Illinois did not smuggle an element of the offense into a sentencing statute. Brutality in the course of committing a crime is traditionally considered as part of sentencing. The brutality of conduct not only influences the selection of a sentence within a range but also may play the dominant role when the judge decides whether to make sentences run concurrently or consecutively. The trial judge in this case could have employed Jones's efforts to terrorize the diner's patrons as a reason to eve consecutive sentences adding up to 190 years, without any reference to the enhancement provisions of § 3.2(b)(2). Since he could have done this without anything like "proof beyond a reasonable doubt", he may do the same thing under § 3.2(b)(2). McMillan, 477 U.S. at 87-88. Illinois courts have concluded that neither the Constitution nor § 3.2(b)(2) itself calls for proof beyond a reasonable doubt. People v. Perez, 101 Ill. App. 3d 64, 427 N.E.2d 820, 829, 56 Ill. Dec. 488 (1st Dist. 1981). Jones does not take issue with this conclusion. It follows that Jackson is inapplicable.
Before the Court decided Winship, it sometimes reviewed criminal convictions to see whether any evidence was behind them. E.g., Thompson v. Louisville, 362 U.S. 199, 4 L. Ed. 2d 654, 80 S. Ct. 624 (1960); Harlan v. McGourin, 218 U.S. 442, 54 L. Ed. 1101, 31 S. Ct. 44 (1910). See also Superintendent of Walpole v. Hill, 472 U.S. 445, 453, 86 L. Ed. 2d 356, 105 S. Ct. 2768 (1985), holding that if prison officials establish rules constraining their discretion in removing good time credits, their decisions must be supported "by a certain amount of evidence." Perhaps the conclusion that Jackson does not govern means that we still have a Thompson inquiry to perform. There are, however, two other possibilities. One is that the federal court plays no role in reviewing state sentencing beyond the one called for by the eighth amendment. The existence of a specific rule on the subject counsels against the implication of a second inquiry out of the grand generalities of the Due Process Clause. Cf. Regents of University of Michigan v. Ewing, 474 U.S. 214, 222-23, 88 L. Ed. 2d 523, 106 S. Ct. 507 (1985) (reserving the question whether there is any substantive review of decisions depriving persons of property in civil cases); Whitley v. Albers, 475 U.S. 312, 327, 89 L. Ed. 2d 251, 106 S. Ct. 1078 (1986) (eighth amendment, as the more specific provision, supplies the exclusive standards for use in evaluating use of force in prisons). The second possibility could be called judicial x-ray vision: the federal court could look through the form of the enhanced sentencing scheme and ask whether the state could have imposed this sentence on these facts anyway. This question could be asked either under the eighth amendment (aligning the due process and disproportionality inquiries) or under state law (on the principle that any sentence lawful when imposed under the "unenhanced" sentencing system cannot become unconstitutional because imposed under the enhancement scheme).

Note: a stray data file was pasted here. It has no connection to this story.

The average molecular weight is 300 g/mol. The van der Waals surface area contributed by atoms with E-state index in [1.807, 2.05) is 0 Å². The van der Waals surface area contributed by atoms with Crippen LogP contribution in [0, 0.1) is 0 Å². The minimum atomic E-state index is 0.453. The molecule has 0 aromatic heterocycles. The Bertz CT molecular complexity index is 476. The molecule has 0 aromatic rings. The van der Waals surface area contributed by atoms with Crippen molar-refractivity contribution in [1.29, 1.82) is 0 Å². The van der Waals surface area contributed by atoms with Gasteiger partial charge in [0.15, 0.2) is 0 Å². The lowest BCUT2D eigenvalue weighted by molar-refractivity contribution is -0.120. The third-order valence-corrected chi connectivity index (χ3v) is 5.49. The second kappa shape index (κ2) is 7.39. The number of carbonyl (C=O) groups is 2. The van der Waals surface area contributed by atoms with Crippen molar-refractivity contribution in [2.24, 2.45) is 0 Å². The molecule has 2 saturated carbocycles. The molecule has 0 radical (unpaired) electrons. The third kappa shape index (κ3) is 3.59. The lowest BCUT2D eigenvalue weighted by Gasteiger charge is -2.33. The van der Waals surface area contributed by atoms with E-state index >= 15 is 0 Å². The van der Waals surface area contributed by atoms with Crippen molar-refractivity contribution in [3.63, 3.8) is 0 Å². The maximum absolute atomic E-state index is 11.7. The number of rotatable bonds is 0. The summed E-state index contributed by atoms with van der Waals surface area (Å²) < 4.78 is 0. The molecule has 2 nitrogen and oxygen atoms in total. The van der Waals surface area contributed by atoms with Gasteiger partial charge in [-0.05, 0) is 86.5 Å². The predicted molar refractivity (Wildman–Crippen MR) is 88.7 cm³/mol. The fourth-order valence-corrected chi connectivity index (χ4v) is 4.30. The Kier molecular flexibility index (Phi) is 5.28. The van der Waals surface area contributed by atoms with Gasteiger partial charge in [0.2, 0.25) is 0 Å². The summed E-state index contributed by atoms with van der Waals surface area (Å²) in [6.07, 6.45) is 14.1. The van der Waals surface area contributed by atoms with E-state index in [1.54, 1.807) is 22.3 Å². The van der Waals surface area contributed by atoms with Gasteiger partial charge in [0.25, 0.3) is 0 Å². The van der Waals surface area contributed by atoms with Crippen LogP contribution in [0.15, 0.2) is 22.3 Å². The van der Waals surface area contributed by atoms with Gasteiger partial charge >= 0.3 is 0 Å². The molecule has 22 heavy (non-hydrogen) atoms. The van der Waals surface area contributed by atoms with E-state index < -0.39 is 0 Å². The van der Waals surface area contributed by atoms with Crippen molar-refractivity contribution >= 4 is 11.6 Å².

We need not choose among these possibilities, because they all lead to the same result. By our prior discussion, the definition of the legal elements of § 3.2(b)(2) given in People v. Jones is the law of Illinois, at least for these litigants. If no evidentiary inquiry at all is permissible, the constitutional question answers itself. If the Thompson standard applies, again there is no serious problem; there is "some" evidence that could lead a reasonable judge to believe that Jones acted in a wanton and cruel manner. If the x-ray vision approach applies, still there is no problem. The 60-year sentence was within the range allowed in the absence of enhancement and is consistent with the Cruel and Unusual Punishments Clause (the latter conclusion being inevitable in light of Jones's forfeiture of that argument).
The same conduct engaged in today in Illinois probably would not be handled under § 3.2(b)(2). Jones may be a victim of circumstance, of being the first to be prosecuted under that statute, and so has experienced an unhappy but not unique fate: judges often modify rules of law, leaving the subjects of the initial cases with different treatment. Unequal treatment is not on that account unconstitutional. The evolution of legal rules is a feature of any legal system. The remedies lie in state law and in an appeal to the pardoning power.